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The Story Behind Architecture For Humanity's Surprising Rebirth

Architecture For Humanity closed last year—but a new, locally driven design nonprofit is rising from its ashes.

The Story Behind Architecture For Humanity's Surprising Rebirth

It’s been a year since the celebrated design nonprofit Architecture For Humanity declared bankruptcy and closed, after 15 years of bringing architecture to underfunded, underserved communities around the world. In a post-mortem of the crumbling organization published last year, Co.Design reported that the future of the work being done by AFH’s many local chapters was still up in the air.

Now, it's clear that many of those chapters will live on—albeit under a new organization and with a new mission. Over the past year, 32 local chapters of the shuttered nonprofit have banded together, choosing not only to continue to work together, but to create a new organization with a new structure and new leadership. Today the group named a new Executive Director, Garrett Jacobs, a former AFH volunteer and employee who has guided the exhaustive process of reorganization.

The first order of official business? A new name—they’re laying "Architecture For Humanity" to rest with its previous incarnation—to be announced next month. But the changes Jacobs has planned go far deeper than the group’s branding.

Local Designers For Local Communities

Jacobs, who spoke to Co.Design last week, laid out his vision for an organization that will be in stark contrast with the old nonprofit. While he declined to talk about what went wrong with the old AFH, we know some basic details about its closure: Before it shuttered, AFH was organized around a central headquarters that grew incredibly quickly over the years, with a long list of major projects around the world. The rate of growth caught up with the nonprofit; "we ultimately lacked the funding to continue," AFH's board chairman told The New York Times last year.

But that was only half the story. Alongside the main headquarters, there were 60 local chapters both abroad and in the U.S., headed up by volunteers and operating independently from AFH headquarters. Dozens of these chapters, with their own projects with their own funds, weren't ready to give up just yet. "The chapters didn’t stop doing the work," Jacobs explains. "Through all of this turmoil they continued to meet, continued to deliver design services to their community."

And over the past year, they've united behind the new, to-be-named nonprofit headed up by Jacobs—whose marching orders couldn’t be more different from the old, sprawling AFH. "Our organization will not do projects," he says. "We only exist to support the people and the local organizations doing projects."

These chapters will form the connective tissue of the new group, with a small, nimble steering committee designed to help chapters with issues like raising money and professional development. "The only work that will be done is locally, by local designers for their local communities," Jacobs adds.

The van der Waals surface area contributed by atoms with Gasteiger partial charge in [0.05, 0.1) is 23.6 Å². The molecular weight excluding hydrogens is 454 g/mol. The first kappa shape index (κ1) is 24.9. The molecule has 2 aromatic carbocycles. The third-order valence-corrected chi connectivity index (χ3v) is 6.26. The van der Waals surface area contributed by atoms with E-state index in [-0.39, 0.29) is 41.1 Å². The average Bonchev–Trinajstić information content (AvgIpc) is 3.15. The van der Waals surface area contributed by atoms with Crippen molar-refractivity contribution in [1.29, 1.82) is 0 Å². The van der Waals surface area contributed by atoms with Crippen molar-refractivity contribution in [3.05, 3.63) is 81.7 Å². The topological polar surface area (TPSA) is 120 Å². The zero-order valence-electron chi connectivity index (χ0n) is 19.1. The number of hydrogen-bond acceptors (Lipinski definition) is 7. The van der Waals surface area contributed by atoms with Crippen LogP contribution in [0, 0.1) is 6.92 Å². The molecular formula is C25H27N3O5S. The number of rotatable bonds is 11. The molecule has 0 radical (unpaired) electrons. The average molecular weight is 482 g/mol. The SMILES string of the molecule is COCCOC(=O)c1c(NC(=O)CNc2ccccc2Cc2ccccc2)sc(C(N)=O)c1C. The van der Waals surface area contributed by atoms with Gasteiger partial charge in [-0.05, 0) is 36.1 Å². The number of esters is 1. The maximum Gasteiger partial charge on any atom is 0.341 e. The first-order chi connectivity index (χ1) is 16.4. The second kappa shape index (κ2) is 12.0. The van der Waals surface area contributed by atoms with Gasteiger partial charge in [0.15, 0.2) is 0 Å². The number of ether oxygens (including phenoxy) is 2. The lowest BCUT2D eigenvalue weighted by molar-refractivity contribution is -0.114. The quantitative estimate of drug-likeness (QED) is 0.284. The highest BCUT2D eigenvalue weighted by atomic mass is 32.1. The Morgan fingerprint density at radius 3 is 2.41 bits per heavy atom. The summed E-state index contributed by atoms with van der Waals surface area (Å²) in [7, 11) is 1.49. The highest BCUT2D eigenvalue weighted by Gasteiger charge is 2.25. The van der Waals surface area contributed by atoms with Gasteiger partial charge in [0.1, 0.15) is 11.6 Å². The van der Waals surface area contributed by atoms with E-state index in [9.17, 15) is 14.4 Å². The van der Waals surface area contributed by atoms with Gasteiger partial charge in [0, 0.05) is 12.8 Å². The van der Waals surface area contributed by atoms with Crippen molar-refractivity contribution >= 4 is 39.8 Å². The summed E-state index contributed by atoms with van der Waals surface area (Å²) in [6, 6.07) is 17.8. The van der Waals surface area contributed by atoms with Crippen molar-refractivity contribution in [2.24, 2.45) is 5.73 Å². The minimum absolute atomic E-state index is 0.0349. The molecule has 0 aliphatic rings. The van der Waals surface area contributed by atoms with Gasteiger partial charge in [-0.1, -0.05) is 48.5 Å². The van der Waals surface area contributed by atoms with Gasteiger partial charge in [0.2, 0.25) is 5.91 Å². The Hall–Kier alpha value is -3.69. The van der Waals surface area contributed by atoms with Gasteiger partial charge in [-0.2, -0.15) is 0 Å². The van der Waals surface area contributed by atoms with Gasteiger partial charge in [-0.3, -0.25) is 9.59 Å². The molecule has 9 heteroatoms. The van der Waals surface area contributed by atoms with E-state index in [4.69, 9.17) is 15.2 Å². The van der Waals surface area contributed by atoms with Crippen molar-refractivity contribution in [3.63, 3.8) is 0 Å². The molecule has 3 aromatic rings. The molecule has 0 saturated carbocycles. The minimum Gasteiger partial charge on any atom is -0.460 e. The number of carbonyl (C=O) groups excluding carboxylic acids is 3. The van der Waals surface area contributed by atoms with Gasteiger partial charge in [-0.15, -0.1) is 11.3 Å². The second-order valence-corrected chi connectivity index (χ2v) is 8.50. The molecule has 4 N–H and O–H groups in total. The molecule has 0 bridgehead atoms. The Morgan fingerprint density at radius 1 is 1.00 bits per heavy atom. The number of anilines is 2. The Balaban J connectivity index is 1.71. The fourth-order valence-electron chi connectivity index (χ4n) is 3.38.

A Common Problem Among Young Architects

Part of what made AFH’s closure such a blow to the architecture community was its role as a bastion of community-based architecture on a national level. Jacobs is well aware of the challenges of young architects who want to work locally and do good locally. As a project codirector at AFH’s headquarters, he watched as inquiries from young architects poured in daily.

"It’s not a profession that engenders entrepreneurialism," he says. "If you actually want to experiment with how you’re impacting people's’ lives, there aren’t many opportunities." He later moved on to Code For America—an experience that informed the new mission of the AFH chapter network. "I got so much more perspective in terms of product design in the tech world," Jacobs says.

Yet as the reorganization process intensified, Jacobs knew he needed to devote his full time to the project. He quit his job at Code For America not knowing whether this new nonprofit would even have a budget. Four days later, the CurryStone Design Prize awarded the group a grant that will fund it for its first six months.

Design Is The Tool, The Architect Is A Liaison

Jacobs and his collaborators imagine a collective of architects who enable local stakeholders to use design as a tool to improve their own communities.

One good example is AFH's Chicago chapter. Three years ago, the Chicago Housing Association announced it would demolish and redevelop more than 600 family units of public housing in the Altgeld Gardens Homes on the city’s far south side. The community successfully stopped the demolition, and asked the AFH chapter to get involved by leading an alternative redevelopment plan—one that would represent the community’s wishes and needs.

"We recorded histories, we had listening sessions with kids, parents, family members, all residents, as well as the homeless," explained AFH Chicago's Tom Veed in a presentation on the project given at SXSW Eco last year. From there, the chapter led design charrettes in which the community was driving the design process and the architects were simply synthesizing those ideas into a final proposal and advocating for the plan. In the end, almost all of the units were saved.

That shift—toward local issues and away from a top-down design process—is the key to the new organization. "The big difference is we’re moving from projects to people," Jacobs says. "I see this network as developing into an incubator for anyone who wants to experiment with what design can deliver in a community."

The chapter network will be announcing its new name and branding in late February.

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